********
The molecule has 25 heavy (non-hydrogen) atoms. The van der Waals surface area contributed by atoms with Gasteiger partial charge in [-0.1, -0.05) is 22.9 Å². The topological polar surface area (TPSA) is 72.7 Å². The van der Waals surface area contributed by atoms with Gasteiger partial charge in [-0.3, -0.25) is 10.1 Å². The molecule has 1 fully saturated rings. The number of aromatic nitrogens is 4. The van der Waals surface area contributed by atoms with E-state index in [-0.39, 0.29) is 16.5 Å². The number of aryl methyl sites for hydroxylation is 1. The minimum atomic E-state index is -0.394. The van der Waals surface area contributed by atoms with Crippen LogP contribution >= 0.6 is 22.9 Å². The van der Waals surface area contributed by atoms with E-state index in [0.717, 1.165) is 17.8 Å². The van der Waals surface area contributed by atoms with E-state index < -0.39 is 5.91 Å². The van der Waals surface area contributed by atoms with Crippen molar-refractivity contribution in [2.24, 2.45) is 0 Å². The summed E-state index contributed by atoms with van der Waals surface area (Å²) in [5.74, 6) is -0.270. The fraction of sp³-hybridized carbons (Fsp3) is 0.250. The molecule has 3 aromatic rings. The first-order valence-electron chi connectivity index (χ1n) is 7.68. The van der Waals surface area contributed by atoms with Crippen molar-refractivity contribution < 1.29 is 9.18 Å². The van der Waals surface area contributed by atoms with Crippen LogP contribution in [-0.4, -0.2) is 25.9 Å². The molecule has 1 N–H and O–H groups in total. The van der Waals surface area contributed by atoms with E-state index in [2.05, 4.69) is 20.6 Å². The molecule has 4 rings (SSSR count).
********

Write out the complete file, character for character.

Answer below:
The molecule has 25 heavy (non-hydrogen) atoms. The van der Waals surface area contributed by atoms with Gasteiger partial charge in [-0.1, -0.05) is 22.9 Å². The topological polar surface area (TPSA) is 72.7 Å². The van der Waals surface area contributed by atoms with Gasteiger partial charge in [-0.3, -0.25) is 10.1 Å². The molecule has 1 fully saturated rings. The number of aromatic nitrogens is 4. The van der Waals surface area contributed by atoms with E-state index in [-0.39, 0.29) is 16.5 Å². The number of aryl methyl sites for hydroxylation is 1. The minimum atomic E-state index is -0.394. The van der Waals surface area contributed by atoms with Crippen LogP contribution >= 0.6 is 22.9 Å². The van der Waals surface area contributed by atoms with E-state index in [0.717, 1.165) is 17.8 Å². The van der Waals surface area contributed by atoms with E-state index < -0.39 is 5.91 Å². The van der Waals surface area contributed by atoms with Crippen molar-refractivity contribution in [2.24, 2.45) is 0 Å². The summed E-state index contributed by atoms with van der Waals surface area (Å²) in [5.74, 6) is -0.270. The fraction of sp³-hybridized carbons (Fsp3) is 0.250. The molecule has 3 aromatic rings. The first-order valence-electron chi connectivity index (χ1n) is 7.68. The van der Waals surface area contributed by atoms with Crippen molar-refractivity contribution < 1.29 is 9.18 Å². The van der Waals surface area contributed by atoms with Crippen LogP contribution in [-0.4, -0.2) is 25.9 Å². The molecule has 1 N–H and O–H groups in total. The van der Waals surface area contributed by atoms with E-state index in [2.05, 4.69) is 20.6 Å². The molecule has 4 rings (SSSR count).